The 2009 Delta Reform Act created the Delta Stewardship Council and charged the Council with preparing a long-term management plan for achieving the coequal goals of providing a more reliable water supply for California and protecting, restoring, and enhancing the Delta ecosystem. The Act also specifies that the coequal goals shall be achieved in a manner that protects and enhances the unique cultural, recreational, natural resource, and agricultural values of the Delta as an evolving place.
The first Delta Plan was adopted by the Council in 2013. Since then, the Plan has been updated to refine performance measures, exclude single-year transfers as a covered action, address levee maintenance through the Delta Levee Investment Strategy, and most notably to this hearing, address improving conveyance, storage, and operations (CSO) in the Delta. The CSO amendment was based on 19 principles and said, among other things, that new conveyance in the Delta should be “a combination of new isolated conveyance and improved through-Delta conveyance facilities (dual conveyance) with access to multiple points of diversion, including one or more screened diversions.”
Per the Delta Reform Act, any agency undertaking a project or action that qualifies as a covered action as defined in the legislation must certify that the project or action is consistent with the Delta Stewardship Council’s Delta Plan. In July of 2018, the Department of Water Resources submitted their consistency determination for the California Water Fix project, certifying that it was consistent with the Delta Plan.
Any person who feels that a proposed action is inconsistent with the Delta Plan and that it will have a significant adverse impact on the achievement of one or both of the coequal goals may file an appeal with the Council. Nine appeals from 26 parties were filed; the objections include that the determination is premature because the supplemental EIR is not final, the Delta Plan is under litigation and therefore invalid, the project is inconsistent with coequal goals and Delta Plan policies such as reduced reliance and flow criteria, and that implementing the project does not protect and enhance the Delta as an evolving place.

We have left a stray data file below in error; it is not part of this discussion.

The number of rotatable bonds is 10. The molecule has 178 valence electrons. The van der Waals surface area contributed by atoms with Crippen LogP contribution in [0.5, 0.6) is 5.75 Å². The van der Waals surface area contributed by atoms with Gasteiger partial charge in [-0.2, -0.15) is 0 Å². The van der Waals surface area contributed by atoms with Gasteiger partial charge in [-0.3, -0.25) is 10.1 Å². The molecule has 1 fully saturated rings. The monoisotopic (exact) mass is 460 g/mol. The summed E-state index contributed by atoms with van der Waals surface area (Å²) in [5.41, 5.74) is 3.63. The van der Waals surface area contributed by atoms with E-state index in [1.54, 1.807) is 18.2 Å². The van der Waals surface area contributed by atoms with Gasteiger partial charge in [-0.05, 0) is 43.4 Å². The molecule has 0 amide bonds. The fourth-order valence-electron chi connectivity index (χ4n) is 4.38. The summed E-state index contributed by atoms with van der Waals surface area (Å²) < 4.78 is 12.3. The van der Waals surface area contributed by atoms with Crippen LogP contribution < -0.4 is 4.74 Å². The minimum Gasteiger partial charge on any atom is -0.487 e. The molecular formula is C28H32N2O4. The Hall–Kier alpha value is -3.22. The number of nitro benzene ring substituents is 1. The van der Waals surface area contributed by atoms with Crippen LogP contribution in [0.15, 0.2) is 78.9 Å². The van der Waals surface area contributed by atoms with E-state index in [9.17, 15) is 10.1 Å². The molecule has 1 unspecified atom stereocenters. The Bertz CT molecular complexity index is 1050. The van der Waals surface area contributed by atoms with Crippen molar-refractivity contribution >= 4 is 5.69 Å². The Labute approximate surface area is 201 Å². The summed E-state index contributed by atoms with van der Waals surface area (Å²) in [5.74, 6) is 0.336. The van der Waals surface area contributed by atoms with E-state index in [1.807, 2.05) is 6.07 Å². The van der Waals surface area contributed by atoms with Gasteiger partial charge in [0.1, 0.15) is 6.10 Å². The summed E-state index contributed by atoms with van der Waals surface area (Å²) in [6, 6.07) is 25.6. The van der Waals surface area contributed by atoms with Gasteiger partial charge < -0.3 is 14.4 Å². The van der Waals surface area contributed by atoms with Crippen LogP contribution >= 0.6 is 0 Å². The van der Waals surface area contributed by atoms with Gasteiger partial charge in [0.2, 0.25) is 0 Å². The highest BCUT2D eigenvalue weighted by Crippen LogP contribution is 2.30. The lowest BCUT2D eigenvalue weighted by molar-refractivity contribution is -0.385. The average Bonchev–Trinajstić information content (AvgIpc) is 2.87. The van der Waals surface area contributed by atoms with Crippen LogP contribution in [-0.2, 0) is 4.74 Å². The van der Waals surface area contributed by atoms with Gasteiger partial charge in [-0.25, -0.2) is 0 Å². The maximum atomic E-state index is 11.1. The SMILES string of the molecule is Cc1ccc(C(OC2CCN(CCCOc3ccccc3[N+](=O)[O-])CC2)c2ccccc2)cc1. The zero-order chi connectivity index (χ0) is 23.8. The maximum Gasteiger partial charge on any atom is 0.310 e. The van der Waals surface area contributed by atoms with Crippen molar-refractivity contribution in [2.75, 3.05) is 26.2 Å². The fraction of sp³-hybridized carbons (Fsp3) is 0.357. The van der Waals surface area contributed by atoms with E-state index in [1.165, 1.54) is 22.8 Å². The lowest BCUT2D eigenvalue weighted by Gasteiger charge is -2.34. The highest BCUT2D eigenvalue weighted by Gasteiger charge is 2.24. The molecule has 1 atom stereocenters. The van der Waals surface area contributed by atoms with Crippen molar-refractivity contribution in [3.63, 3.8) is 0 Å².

The appeal process will focus on whether there is substantial evidence that supports certification. If there is substantial evidence, the certification must be upheld; if not, the action is remanded back to the agency, which in this case would be the Department of Water Resources. The Department could then submit revised certification. In order for project to move forward, all appeals must be resolved.
The Delta Stewardship Council has seven members; however two of the councilmembers, Susan Tatayon and Ken Weinberg, have recused themselves from the process due to potential conflicts of interest.
The hearing begins today and will be webcast. Due to the number of presentations scheduled, public comment is not expected to begin until Friday.
The Council is expected to release a draft determination by November 1st, possibly hold a public hearing mid-November on the draft determination, with a final determination at the December council meeting.